A number of Aloe species are facing an extremely high risk of extinction due to habitat loss and over-exploitation for medicinal and ornamental trade. The last global assessment of Aloe peglerae Schönland (in 2003) ranked its global conservation status as ‘endangered’ with a decreasing population trend. In the National Red List of South African Plants, the extremely rapid decline of this species has resulted in its conservation status being elevated from ‘endangered’ to ‘critically endangered’ based on recent or new field information. This dramatic decline necessitates the development of a simple, rapid and efficient micropropagation protocol as a conservation measure. An in vitro propagation protocol was therefore established with the regeneration of 12 shoots per shoot-tip explant within 8 weeks using Murashige and Skoog (MS) medium supplemented with 2.5 µM meta-topolin riboside (an aromatic cytokinin). The rooting of the shoots with a 100% frequency on half-strength MS medium without any plant growth resulted in additional six shoots produced per cultured shoot. The resultant plantlets were successfully acclimatized with a 100% survival frequency after 6 weeks. Overall, the developed protocol can result in the production of 3906 transplantable shoots that are ready for rooting per annum from a single shoot-tip explant. It is simple and efficient for seedling production in the ex situ cultivation and conservation of the endangered A. peglerae.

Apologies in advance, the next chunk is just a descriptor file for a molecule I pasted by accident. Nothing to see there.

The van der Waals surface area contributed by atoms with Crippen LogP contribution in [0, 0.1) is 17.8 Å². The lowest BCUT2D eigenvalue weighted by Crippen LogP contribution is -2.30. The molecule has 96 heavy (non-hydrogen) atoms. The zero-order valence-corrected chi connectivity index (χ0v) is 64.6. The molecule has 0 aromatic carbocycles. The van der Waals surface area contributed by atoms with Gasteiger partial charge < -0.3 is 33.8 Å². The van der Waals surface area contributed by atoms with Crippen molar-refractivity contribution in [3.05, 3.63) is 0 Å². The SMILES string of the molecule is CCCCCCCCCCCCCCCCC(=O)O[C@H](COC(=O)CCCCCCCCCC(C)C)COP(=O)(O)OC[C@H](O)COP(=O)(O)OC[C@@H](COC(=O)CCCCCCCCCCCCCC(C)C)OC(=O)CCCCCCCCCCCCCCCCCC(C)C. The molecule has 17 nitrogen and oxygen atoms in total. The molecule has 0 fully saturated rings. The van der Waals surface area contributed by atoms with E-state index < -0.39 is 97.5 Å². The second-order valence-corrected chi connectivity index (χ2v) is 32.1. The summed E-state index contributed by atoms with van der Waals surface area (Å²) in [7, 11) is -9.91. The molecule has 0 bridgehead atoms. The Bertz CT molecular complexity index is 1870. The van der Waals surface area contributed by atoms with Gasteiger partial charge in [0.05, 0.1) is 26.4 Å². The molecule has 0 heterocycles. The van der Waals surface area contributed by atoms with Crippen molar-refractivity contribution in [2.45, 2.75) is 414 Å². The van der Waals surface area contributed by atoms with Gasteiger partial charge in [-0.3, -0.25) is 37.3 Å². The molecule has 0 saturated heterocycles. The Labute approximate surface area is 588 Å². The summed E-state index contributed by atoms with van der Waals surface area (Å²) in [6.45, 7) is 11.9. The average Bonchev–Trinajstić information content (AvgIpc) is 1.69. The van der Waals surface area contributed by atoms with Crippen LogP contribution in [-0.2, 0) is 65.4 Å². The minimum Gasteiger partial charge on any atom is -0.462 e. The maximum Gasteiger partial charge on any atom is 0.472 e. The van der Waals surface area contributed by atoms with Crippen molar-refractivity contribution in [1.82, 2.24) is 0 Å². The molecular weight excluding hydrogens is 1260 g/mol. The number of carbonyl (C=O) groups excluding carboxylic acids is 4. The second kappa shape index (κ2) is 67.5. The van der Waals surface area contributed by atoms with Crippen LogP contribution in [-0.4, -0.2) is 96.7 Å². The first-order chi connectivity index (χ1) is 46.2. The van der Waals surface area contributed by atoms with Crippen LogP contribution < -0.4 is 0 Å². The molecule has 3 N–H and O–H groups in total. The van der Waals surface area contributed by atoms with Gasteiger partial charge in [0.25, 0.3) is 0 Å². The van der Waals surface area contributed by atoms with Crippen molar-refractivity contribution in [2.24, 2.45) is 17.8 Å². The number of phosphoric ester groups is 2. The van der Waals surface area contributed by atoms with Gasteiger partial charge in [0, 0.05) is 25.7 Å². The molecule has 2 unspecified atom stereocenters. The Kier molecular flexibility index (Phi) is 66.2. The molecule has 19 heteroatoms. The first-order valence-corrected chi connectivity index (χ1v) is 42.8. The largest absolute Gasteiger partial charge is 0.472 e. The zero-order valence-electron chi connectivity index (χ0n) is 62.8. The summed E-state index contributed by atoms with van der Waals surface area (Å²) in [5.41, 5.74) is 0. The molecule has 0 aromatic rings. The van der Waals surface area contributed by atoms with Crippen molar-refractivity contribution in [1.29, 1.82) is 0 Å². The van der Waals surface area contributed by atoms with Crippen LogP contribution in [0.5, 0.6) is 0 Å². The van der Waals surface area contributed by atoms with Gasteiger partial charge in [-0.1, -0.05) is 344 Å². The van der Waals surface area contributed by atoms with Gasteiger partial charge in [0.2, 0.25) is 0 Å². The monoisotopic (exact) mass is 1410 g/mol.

|Publication status||Published - Apr 2020|
- In vitro propagation
- Plant tissue culture
- Shoot proliferation